For decades, we have been hearing about the health benefits of living a physically active lifestyle. But what about the times when we are not moving a lot; travelling to work, hours at work spent sitting, and the post-work couch time devoted to relaxing? As long as we make time for physical activity each day, we get a free pass to sit in our remaining hours, correct? Unfortunately research is beginning to show that the answer to that question is a resounding no.

The dangers of prolonged sitting is centred on its sedentary behaviour. Sedentary behaviour refers to ‘any waking behaviour characterised by an energy expenditure ≤1.5 METs while in a sitting or reclining posture’ (Sedentary Behaviour Research Network, 2012). This is conceptually different from ‘physical inactivity’, which is the lack of sufficient moderate/ vigorous intensity physical activity, and therefore both need to be considered as separate health hazards (Sedentary Work – Safe Work Australia, 2016).

“Sedentary behaviour refers to ‘any waking behaviour characterised by an energy expenditure ≤1.5 METs while in a sitting or reclining posture’

Overall exposure to sedentary behaviour (especially prolonged, unbroken sitting time) is shown to be detrimentally associated with a range of poor health outcomes, including; musculoskeletal problems, cardio-metabolic outcomes (including cardiovascular disease, diabetes and obesity), some cancers, mental ill health and health related quality of life. Furthermore, data also demonstrates a dose–response association between sitting time and all-cause mortality, independent of leisure time physical activity. As such, the simple pleasure of sitting for prolonged periods is deemed more of a risk factor for preventable morbidity and mortality in Australia than high cholesterol and is just behind high blood pressure on the risk scale.

In terms of energy expenditure, there is a relatively small differential between sitting and static standing. However, during standing, postural muscles (predominately those of the lower limbs) are continually contracting in order to keep the body upright and prevent loss of balance. Frequent contractions in these large muscle groups are largely absent while sitting. This can lead to an adverse metabolic profile with suppression of hormones related to fat metabolism and reduced glucose uptake by skeletal muscles, which can lead to insulin resistance. It is important to note that these sedentary metabolic changes do not appear to exist when incidental, light-intensity activity (including standing) is introduced every 20-30 minutes (Sedentary Work – Safe Work Australia, 2016).

What research is currently illustrating is that sitting too much is not the same as exercising too little.

But before you all go out and ditch your chair, the question is….how much sitting is too much?  Findings suggest that – at least for mortality outcomes in adults – excessive can be considered somewhere near a 7 hour daily threshold without 30 minute mini-breaks (self-reported) (J.Y. Chau et al, 2013; Sedentary Work – Safe Work Australia, 2016). Interrupting prolonged periods of sitting every 20-30 minutes is supported by epidemiological studies and even as little as 2 minutes of light intensity activity (e.g. slow walking) may be sufficient for beneficial metabolic effects (Dunstan et al, 2012; Sedentary Work – Safe Work Australia, 2016).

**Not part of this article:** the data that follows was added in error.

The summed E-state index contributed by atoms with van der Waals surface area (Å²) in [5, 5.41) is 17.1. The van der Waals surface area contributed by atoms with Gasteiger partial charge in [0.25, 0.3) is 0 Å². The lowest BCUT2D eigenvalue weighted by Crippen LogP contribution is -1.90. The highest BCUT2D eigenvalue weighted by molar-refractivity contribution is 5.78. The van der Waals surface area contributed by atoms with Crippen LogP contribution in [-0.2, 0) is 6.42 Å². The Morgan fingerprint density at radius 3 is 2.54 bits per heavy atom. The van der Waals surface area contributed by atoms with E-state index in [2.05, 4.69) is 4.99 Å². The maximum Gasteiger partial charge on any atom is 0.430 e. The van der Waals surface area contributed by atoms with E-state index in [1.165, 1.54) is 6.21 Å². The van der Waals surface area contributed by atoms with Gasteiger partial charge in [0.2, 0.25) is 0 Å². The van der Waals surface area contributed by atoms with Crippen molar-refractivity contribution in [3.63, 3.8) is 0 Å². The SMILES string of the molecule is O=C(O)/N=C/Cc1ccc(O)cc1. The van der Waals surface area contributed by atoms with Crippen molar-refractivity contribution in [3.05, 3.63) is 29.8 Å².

So what can you do to limit your sitting?  The simple answer is to stand up more often.  Standing more could be as simple as standing up to take phone calls or to adopt the habit of standing meetings.  Effectively, trying to stand up every half hour or so for a minute or 2 may well be the best daily medicine you can take.

Please browse our other blogs for further information on how to gradually start implementing standing/ introducing a sit to stand workstation within your working environment and other steps that can be taken to reduce the negative health consequences of sitting for prolonged periods of time.






  • Changing excessive sitting behaviours is an individual, organisational and national priority
  • Prolonged sitting is associated with significant negative health outcomes
  • Sedentary behaviour and physical inactivity are separate entities and risk factors associated with prolonged sitting (being ‘too busy’ to take a break) are NOT negated by current physical activity guidelines (moderate exercise 30 minutes a day)
  • The harm associated with prolonged occupational sitting is likely due to insufficient movement and energy expenditure, lack of postural variety, diminished gravitational resistance, and a number of other mechanisms
  • Small and frequent interruptions from sitting (every 20-30 minutes) and less total time sitting can start to mitigate the potential harm